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34 Medicaid enrollment after firearm injury increases likelihood of readmission among adolescents
  1. Bindu Kalesan
  1. Boston University


Statement of Purpose A substantial proportion of adolescents in the US who are hospitalized for firearm injury and survive require subsequent hospitalizations, but lack health insurance. However, they become eligible for Medicaid through a post-injury enrollment policy. The impact of Medicaid conversions in this population has not been evaluated. We determined the difference in the likelihood of hospital readmissions among adolescents surviving firearm injury hospitalization by health insurance, and whether this likelihood changed after postinjury Medicaid conversion.

Methods/Approach We conducted a retrospective cohort study using data from the National Readmissions Database (2011–2014). We used Cox proportional hazards regression to assess the association of insurance status (Medicaid, private insurance, or uninsured) with time to readmission within 180 days of discharge, among adolescents (10–19 years of age) discharged alive after treatment of a firearm injury.

Results We compared 6,840 Medicaid-insured patients to 2,969 privately-insured patients and 2,664 uninsured patients in a cohort of adolescents hospitalized due to firearm injury. There was no difference in the likelihood of readmission within 180-days after discharge among the three groups, considering insurance designation at the time of the injury. Based on postinjury payer conversion, the likelihood of readmissions did not vary between the Medicaid and private insurance groups, while the likelihood was 75% greater in the Medicaid group versus uninsured group (adjusted hazard ratio=1.75, 95% CI 1.24, 2.48).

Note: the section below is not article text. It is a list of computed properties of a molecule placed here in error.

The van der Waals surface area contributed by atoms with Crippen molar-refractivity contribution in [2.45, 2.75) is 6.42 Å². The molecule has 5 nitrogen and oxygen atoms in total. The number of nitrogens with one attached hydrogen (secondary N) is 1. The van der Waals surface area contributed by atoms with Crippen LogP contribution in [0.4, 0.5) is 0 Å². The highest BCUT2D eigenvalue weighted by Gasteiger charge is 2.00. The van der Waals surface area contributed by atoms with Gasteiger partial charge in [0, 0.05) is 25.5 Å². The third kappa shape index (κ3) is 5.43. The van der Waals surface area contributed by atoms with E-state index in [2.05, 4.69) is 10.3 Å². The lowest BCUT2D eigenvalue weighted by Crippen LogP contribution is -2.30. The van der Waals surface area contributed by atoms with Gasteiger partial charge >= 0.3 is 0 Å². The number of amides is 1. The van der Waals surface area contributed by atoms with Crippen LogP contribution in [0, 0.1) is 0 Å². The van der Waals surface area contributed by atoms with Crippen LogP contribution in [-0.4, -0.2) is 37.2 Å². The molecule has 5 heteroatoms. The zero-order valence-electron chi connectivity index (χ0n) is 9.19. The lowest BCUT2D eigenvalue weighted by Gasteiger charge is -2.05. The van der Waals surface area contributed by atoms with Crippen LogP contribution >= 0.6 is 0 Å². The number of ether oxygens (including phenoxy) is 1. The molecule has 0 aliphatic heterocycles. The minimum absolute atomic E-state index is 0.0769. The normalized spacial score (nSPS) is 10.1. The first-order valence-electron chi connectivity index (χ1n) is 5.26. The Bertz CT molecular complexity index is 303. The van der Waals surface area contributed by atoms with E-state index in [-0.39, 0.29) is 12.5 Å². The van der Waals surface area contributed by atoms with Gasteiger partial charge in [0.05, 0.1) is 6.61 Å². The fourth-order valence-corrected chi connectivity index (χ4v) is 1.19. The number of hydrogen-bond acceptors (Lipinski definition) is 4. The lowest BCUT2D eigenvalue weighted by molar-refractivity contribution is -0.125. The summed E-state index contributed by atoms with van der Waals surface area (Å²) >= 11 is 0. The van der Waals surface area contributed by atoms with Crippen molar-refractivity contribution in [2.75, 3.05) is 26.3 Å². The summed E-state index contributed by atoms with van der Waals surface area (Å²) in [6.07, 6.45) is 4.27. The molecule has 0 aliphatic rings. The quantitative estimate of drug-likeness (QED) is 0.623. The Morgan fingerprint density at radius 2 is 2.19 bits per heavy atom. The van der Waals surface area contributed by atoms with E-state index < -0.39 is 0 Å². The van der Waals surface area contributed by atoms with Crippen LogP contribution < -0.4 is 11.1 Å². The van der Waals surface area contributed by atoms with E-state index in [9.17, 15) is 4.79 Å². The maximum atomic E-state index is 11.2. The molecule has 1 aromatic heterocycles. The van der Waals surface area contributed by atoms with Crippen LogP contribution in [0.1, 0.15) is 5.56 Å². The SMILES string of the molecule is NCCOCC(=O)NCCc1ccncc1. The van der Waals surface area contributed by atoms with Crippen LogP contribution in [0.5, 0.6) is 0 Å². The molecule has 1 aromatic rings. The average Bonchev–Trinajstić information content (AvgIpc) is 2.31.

Conclusion Medicaid bears the financial burden of treatment for firearm injuries, providing subsequent treatment to adolescents after firearm injury.

Significance Adolescents surviving a firearm injury are discharged from the hospital to adverse environmental stressors with disability and face competing decisions to spend on health versus paying utilities, rent, etc. to survive. Conversion to Medicaid in this vulnerable group of adolescents may allow them to obtain treatment so that they can recover.

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